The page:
BH : Not really. I’ve flown in to Riyadh on my own, but company policy requires one of my HDR colleagues to collect me at the airport. Generally speaking, we travel together. But there are all-female malls in Saudi, so women do travel unescorted if need be. Regardless of gender, their mores are that one always takes food or drink when it’s offered, but it’s never to be taken with your left hand, and to not point shoe soles at anyone, which can easily inadvertently happen when you’re crossing your legs.


ID : How does religion factor into planning?


BH : Careful attention is paid in space-planning in regard to the direction of the Holy City of Makkah. Patterns and motifs of the local vernacular, such as Islamic-patterned screen elements, are integrated into the interior architecture, as way-finding elements to denote points of entry and places of respite. And it’s not simply applying these patterns; there is an understanding and recognition that these geometries are sacred.


ID : Explain the iconography that appears on the facade and entrance canopies at King Faisal Medical City.


MA : We started with traditional Islamic geometries, particularly the eight-pointed star, and we deconstructed them to their first principles, exploring their inherent meanings and relationships to each other. Then we rotated these geometries in numbers important in Islam: five (daily prayers) and seven (layers of heaven).


ID : Why was it important that Cleveland Clinic Abu Dhabi be so sustainably designed?


MA : It was important because of the size of the hospital and the amount of energy it could have consumed. It seemed fitting that one of the foremost healthcare innovators led the development of alternative ways to reduce energy consumption. The double-skin glass wall surrounding its central patient tower will reduce mechanical cooling costs by 30 percent.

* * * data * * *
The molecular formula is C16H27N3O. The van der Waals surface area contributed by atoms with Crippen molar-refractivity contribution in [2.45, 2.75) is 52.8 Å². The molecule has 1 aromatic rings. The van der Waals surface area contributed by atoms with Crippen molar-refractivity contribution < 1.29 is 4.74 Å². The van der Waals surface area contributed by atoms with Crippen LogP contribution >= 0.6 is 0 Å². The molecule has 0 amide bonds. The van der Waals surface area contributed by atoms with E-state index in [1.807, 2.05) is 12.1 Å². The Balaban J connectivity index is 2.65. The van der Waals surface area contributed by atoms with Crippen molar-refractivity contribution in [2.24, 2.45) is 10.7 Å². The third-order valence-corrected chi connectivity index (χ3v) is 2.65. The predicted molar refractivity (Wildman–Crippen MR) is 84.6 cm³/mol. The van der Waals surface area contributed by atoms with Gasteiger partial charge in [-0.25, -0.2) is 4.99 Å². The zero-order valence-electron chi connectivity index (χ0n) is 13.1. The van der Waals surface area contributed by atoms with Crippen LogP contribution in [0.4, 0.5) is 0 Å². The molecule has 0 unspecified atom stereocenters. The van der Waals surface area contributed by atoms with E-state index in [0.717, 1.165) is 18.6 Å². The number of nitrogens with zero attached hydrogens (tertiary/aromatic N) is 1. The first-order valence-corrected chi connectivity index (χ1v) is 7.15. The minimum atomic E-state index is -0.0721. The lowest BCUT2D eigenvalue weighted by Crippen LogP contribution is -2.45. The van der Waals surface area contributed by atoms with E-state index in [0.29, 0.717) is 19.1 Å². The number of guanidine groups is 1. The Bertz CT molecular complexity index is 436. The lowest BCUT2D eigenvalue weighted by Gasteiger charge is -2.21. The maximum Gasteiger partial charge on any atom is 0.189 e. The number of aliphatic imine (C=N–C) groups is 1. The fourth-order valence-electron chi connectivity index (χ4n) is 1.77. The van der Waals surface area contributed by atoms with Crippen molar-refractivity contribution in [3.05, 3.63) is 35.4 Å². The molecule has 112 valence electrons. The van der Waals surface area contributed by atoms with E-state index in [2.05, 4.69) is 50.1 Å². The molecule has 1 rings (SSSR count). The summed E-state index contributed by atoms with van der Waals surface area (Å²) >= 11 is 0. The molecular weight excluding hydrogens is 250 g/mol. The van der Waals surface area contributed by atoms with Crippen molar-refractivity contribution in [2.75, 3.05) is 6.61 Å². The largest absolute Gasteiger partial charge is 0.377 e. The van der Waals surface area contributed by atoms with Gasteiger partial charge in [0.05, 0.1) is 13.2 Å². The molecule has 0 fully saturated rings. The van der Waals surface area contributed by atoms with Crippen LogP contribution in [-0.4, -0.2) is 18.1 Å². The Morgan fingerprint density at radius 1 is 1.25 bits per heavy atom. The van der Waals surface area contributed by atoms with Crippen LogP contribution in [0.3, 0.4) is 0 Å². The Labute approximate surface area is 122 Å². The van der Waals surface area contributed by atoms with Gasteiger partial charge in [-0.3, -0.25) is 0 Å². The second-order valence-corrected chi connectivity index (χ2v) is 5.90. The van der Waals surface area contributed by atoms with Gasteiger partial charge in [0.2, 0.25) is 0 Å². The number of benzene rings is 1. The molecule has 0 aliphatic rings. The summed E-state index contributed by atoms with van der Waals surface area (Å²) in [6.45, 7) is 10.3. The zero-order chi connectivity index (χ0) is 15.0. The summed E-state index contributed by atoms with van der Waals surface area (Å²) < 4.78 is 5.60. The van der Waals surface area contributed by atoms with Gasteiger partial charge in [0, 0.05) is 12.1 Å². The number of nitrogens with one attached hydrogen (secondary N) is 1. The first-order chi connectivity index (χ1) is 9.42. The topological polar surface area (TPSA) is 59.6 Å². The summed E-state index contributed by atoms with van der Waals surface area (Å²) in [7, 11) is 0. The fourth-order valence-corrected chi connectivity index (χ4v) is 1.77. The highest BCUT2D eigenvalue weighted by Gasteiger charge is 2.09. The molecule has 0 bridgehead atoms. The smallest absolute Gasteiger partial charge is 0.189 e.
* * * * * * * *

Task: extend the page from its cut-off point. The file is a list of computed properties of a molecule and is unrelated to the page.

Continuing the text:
ID : Is sustainability important to all your Middle East clients?


MA : Yes. These projects are mostly located in harsh climates, and the leaders of these countries are very much aware that the availability of fossil fuels is finite.


ID : Any new materials you’re using for these projects?


BH : The seamlessness of solid-surfacing is ideal for healthcare, so we’ve been working a lot with Futrus on designing headwalls and casework for our patient rooms.


MA : Stone behind glass is a favorite of mine—you get the look of stone, but with the cleanability of glass. Plus, both are natural and durable and age gracefully.


ID : What is the future of healthcare design?


MA : We have an aging population that is growing. People for the most part are healthier and living longer. Hospitals will evolve to address and redefine wellness and longevity. I see more integrated clinics involving not just medical services, but social and retail services as well.


BH : I believe healthcare on the whole will be revolutionized in terms of where and how it’s delivered. Innovations like Theranos, which can run 30 diagnostic tests from a single drop of blood and will be rolled out in select Walgreens across the U.S., could replace the hospital phlebotomy and significantly reduce visits to clinical labs and doctors’ offices. This will in turn have a long-term effect on patient engagement and empowerment and ultimately on how we plan and program healthcare facilities.